Future of Pakistan,
India interconnected;
says Imran Khan

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ISLAMABAD: Prime Minister Imran Khan on Thursday said that future of Pakistan and India depends on each other and both countries were vulnerable to climate change. “Our futures are connected. We both should focus on climate change together but till now I’m not seeing that seriousness in world leaders because their commercial interests are clashing with steps needed to stop climate change,” he said.

He was addressing the Islamabad Conclave 2021, which had the theme “Peaceful and Prosperous South Asia”, the prime minister said: “The situation is going towards a [new] Cold War and blocs are forming.

Imran Khan in his address spoke on various issues of regional and international interests including Pakistan-India relations, Jammu and Kashmir, climate change, etc.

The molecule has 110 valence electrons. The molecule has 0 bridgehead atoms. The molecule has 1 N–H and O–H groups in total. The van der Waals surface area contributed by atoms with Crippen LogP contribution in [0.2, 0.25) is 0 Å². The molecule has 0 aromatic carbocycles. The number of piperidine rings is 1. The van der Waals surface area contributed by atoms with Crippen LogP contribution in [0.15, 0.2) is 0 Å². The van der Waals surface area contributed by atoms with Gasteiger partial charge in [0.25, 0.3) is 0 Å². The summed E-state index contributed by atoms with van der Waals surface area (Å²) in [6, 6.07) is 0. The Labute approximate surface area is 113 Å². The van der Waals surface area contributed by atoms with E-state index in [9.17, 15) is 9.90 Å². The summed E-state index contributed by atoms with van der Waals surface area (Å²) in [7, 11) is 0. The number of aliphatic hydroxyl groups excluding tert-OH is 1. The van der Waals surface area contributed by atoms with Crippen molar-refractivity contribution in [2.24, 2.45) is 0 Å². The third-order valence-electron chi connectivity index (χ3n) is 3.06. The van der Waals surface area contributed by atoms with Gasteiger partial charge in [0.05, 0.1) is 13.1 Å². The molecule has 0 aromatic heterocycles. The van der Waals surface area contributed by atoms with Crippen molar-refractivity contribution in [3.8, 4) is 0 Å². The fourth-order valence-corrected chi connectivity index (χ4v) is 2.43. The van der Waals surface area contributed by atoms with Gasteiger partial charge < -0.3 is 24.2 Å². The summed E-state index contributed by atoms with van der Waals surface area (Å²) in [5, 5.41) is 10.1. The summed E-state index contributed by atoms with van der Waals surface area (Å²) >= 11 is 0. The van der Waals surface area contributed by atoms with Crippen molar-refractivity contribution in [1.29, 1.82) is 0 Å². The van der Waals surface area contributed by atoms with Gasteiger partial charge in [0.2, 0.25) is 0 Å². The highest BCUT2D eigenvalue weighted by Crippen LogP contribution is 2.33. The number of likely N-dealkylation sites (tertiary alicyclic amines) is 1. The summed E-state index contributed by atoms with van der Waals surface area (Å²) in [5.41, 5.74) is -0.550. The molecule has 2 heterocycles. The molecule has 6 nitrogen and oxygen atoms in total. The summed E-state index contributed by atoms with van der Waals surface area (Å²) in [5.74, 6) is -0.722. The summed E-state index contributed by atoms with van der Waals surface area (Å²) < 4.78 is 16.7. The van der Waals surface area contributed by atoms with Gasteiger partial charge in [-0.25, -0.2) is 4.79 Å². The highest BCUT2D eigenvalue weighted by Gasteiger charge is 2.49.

India-Pak relations and Kashmir

Prime Minister Imran Khan while highlighting the importance of resolving the Jammu and Kashmir dispute for peace and prosperity of region said that the Kashmir dispute had made the whole of South Asia hostage.

Imran Khan recalled that soon after coming into power he contacted the Indian Prime Minister Narendra Modi and made efforts for the resumption of dialogue to resolve the outstanding disputes in a peaceful manner, but they took it as Pakistan’s weakness.

The Prime Minister said he had a considered opinion that the disputes like Jammu and Kashmir could only be resolved through dialogue and not through “bomb and guns”.

If the issues could be resolved through the bomb and guns, then the United States, which was a big military power, should have won in Afghanistan, he remarked.

The Prime Minister said it was unfortunate not only for the Kashmiris alone but also for the 500 million minorities living in India that Modi-led regime with an ideology of RSS-Hindutva and supremacy of upper-class Hindus was in power.

He maintained that India cannot achieve peace and development by marginalizing the 500 million minorities. The Prime Minister said that Pakistan wished and prayed for a government in India with which it could talk with logic and argument for the just resolution of Jammu and Kashmir dispute through dialogue.